Not unlike an urban restaurant, the success of a bacterial cell depends on three things: localization, localization and localization. But the complete set of controls by which bacteria control the movement of proteins and other essential biological materials globally within the confines of their... Read More
Vitamin A may protect children against malaria, especially during the rainy season when infected mosquitos flourish, a study suggests.
“Our research found that children who received vitamin A supplementation were less likely to become infected with malaria,” she said. “Now we need to test vit... Read More
Canned fruit is often safer than the frozen variety according to University of NSW Associate Professor Julian Cox, an expert in food microbiology.
"The heat treatment used to make canned products shelf stable in ambient temperatures is much more than sufficient to kill micro-organisms includi... Read More
Two of the four known groups of human AIDS viruses (HIV-1 groups O and P) have originated in western lowland gorillas, according to an international team of scientists from the Perelman School of Medicine at the University of Pennsylvania, the University of Montpellier, the University of Edinbur... Read More
The appearance of infectious diseases in new places and new hosts, such as West Nile virus and Ebola, is a predictable result of climate change, says a noted zoologist affiliated with the Harold W. Manter Laboratory of Parasitology at the University of Nebraska-Lincoln.
In an article publishe... Read More
With minor tinkering, a peptide—a tiny protein—from the skin of a frog could be fashioned into a novel antibiotic that would lack the toxic byproducts of some more conventional drugs. More importantly, such peptides would represent a new class of antibiotics, at a time when new classes are so... Read More
Malaria: shaking chills & fever (followed by sweats, not specifically mentioned in this case), is a characteristic of malaria that is unforgettable once one has had it (I had malaria four times).
Thick blood smears is de rigueur.
Bacteria are everywhere on your skin, hair and eyelashes, to name a few of their homes. Bacteria are even in your soap, the very thing you thought washed all the bacteria away.
As long as the bacteria keep their numbers small, there's nothing wrong with them living in soap. But every once in ... Read More
Imagine thousands of copies of a single protein organizing into a coat of chainmail armor that protects the wearer from harsh and ever-changing environmental conditions. That is the case for many microorganisms. In a new study, researchers with the U.S. Department of Energy (DOE)’s Lawrence Berk... Read More
This episode: Bacteria living in plants seem to be contributing to plants' nutrition, possibly reducing the need for fertilizer!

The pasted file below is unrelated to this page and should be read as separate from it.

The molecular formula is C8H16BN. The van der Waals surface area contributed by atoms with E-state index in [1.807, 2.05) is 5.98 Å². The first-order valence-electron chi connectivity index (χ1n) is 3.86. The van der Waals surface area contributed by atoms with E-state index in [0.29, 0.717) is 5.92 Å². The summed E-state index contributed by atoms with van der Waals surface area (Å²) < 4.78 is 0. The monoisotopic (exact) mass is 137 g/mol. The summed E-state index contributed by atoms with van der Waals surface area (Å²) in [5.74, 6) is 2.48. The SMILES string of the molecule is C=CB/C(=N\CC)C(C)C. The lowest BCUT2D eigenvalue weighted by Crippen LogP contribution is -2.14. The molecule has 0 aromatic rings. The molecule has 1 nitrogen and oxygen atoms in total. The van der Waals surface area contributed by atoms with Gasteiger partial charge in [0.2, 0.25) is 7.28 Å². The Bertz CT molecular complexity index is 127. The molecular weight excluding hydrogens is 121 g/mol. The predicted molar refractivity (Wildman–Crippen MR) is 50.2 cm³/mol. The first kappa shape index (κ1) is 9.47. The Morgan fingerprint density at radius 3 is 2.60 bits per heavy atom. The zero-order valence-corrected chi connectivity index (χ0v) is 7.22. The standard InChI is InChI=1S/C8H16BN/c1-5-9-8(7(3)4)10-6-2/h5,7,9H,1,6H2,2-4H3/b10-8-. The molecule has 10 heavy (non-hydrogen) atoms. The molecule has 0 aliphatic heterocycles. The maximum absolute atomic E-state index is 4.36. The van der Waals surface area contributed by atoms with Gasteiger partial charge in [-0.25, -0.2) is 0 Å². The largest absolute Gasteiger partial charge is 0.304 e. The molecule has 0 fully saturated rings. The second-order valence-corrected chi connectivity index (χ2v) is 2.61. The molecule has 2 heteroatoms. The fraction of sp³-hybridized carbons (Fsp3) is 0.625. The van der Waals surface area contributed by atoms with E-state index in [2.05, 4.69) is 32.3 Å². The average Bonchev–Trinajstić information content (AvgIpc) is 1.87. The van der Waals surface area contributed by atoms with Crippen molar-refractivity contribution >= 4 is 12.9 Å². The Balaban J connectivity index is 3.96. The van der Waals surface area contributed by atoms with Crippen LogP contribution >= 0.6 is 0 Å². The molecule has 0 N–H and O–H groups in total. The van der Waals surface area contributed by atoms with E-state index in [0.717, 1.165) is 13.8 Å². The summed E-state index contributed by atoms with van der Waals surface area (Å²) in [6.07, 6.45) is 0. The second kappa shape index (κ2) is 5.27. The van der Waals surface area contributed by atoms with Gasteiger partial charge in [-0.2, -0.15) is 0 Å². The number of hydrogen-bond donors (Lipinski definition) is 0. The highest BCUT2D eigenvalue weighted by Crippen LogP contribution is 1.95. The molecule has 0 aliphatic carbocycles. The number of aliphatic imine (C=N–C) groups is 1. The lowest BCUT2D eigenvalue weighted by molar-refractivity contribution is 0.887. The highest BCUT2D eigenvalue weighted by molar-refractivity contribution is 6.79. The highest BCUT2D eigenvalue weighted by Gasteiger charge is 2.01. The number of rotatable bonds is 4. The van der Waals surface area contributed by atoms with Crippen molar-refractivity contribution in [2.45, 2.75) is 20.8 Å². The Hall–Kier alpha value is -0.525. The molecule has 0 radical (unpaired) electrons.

(17.5 MB, 19.15 minutes)
If you were about to enter a crowded subway during flu season, packed with people sneezing and coughing, wouldn't it be helpful if your immune system recognized the potentially risky situation and bolstered its defenses upon stepping into the train?
After ingesting a meal of blood, mosquitoes... Read More
A global fund should be created to speed development of much-needed new antibiotics to counter the growing threat of drug-resistant superbugs, a British-government backed review said on Thursday.
The review, headed by the leading economist and former Goldman Sachs chief Jim O'Neill, said far ... Read More
Viruses are masters of outsourcing, entrusting their fundamental function – reproduction – to the host cells they infect. But it turns out this highly economical approach also creates vulnerability.
Researchers at Rockefeller University and their collaborators have found an unexpected way the... Read More
The entry of enveloped viruses into cells begins when the membrane that surrounds these virus particles fuse with a cell membrane. The process of virus-cell fusion must be tightly regulated, to make sure it happens in the right cells. The fusion activity of measles viruses isolated from the brai... Read More
A new study suggests that bacteria may be able to jump between host species far easier than was previously thought. Researchers discovered that a single genetic mutation in a strain of bacteria infectious to humans enables it jump species to also become infectious to rabbits. The discovery has m... Read More
New research that focuses on the mechanism by which Ebola virus infects a cell and the discovery of a promising drug therapy candidate is being published February 27, 2015, in the journal Science. Dr. Robert Davey, scientist and Ewing Halsell Scholar in the Department of Immunology and Virology ... Read More
Doctors treating Ebola patients while wearing “the full spacesuit” — protective gear, including waterproof hoods — are struggling with a clinician’s dilemma: what to do if they can’t use one of the oldest, most basic tools in medicine — a stethoscope.
It’s not safe to cut holes in the hood, a... Read More
Aboard a No. 6 local train in Manhattan, Weill Cornell researcher Christopher Mason patiently rubbed a nylon swab back and forth along a metal handrail, collecting DNA in an effort to identify the bacteria in the New York City subway.
In 18 months of scouring the entire system, he has found g... Read More
A closer look at gut bacteria suggests exclusively breastfed babies have an easier time transitioning to solid food—potentially with fewer stomach aches.
Researchers found differing amounts of about 20 bacterial enzymes in exclusively breastfed babies when compared to exclusively breastfed ba... Read More